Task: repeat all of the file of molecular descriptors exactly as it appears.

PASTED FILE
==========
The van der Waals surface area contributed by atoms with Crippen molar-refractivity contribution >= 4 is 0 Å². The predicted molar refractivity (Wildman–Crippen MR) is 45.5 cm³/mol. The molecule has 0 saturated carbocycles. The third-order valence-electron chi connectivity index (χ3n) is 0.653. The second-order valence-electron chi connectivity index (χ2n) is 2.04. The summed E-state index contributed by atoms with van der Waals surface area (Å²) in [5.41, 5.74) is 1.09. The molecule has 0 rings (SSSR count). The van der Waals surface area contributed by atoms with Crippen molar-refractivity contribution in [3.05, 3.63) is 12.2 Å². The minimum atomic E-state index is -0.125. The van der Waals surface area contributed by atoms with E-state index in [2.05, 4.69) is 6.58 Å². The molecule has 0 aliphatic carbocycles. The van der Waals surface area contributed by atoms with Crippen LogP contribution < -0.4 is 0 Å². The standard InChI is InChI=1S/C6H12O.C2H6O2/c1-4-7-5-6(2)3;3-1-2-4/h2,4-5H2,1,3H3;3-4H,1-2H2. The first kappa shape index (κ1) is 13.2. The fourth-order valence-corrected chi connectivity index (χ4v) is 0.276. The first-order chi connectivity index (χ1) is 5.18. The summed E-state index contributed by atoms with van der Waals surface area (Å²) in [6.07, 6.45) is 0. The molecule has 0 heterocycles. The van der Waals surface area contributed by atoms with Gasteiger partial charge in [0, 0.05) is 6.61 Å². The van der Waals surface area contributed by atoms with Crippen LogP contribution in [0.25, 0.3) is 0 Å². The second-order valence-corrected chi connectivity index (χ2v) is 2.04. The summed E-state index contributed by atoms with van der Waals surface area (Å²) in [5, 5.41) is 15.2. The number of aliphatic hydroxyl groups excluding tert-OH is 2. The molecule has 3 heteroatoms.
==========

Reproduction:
The van der Waals surface area contributed by atoms with Crippen molar-refractivity contribution >= 4 is 0 Å². The predicted molar refractivity (Wildman–Crippen MR) is 45.5 cm³/mol. The molecule has 0 saturated carbocycles. The third-order valence-electron chi connectivity index (χ3n) is 0.653. The second-order valence-electron chi connectivity index (χ2n) is 2.04. The summed E-state index contributed by atoms with van der Waals surface area (Å²) in [5.41, 5.74) is 1.09. The molecule has 0 rings (SSSR count). The van der Waals surface area contributed by atoms with Crippen molar-refractivity contribution in [3.05, 3.63) is 12.2 Å². The minimum atomic E-state index is -0.125. The van der Waals surface area contributed by atoms with E-state index in [2.05, 4.69) is 6.58 Å². The molecule has 0 aliphatic carbocycles. The van der Waals surface area contributed by atoms with Crippen LogP contribution < -0.4 is 0 Å². The standard InChI is InChI=1S/C6H12O.C2H6O2/c1-4-7-5-6(2)3;3-1-2-4/h2,4-5H2,1,3H3;3-4H,1-2H2. The first kappa shape index (κ1) is 13.2. The fourth-order valence-corrected chi connectivity index (χ4v) is 0.276. The first-order chi connectivity index (χ1) is 5.18. The summed E-state index contributed by atoms with van der Waals surface area (Å²) in [6.07, 6.45) is 0. The molecule has 0 heterocycles. The van der Waals surface area contributed by atoms with Gasteiger partial charge in [0, 0.05) is 6.61 Å². The van der Waals surface area contributed by atoms with Crippen LogP contribution in [0.25, 0.3) is 0 Å². The second-order valence-corrected chi connectivity index (χ2v) is 2.04. The summed E-state index contributed by atoms with van der Waals surface area (Å²) in [5, 5.41) is 15.2. The number of aliphatic hydroxyl groups excluding tert-OH is 2. The molecule has 3 heteroatoms.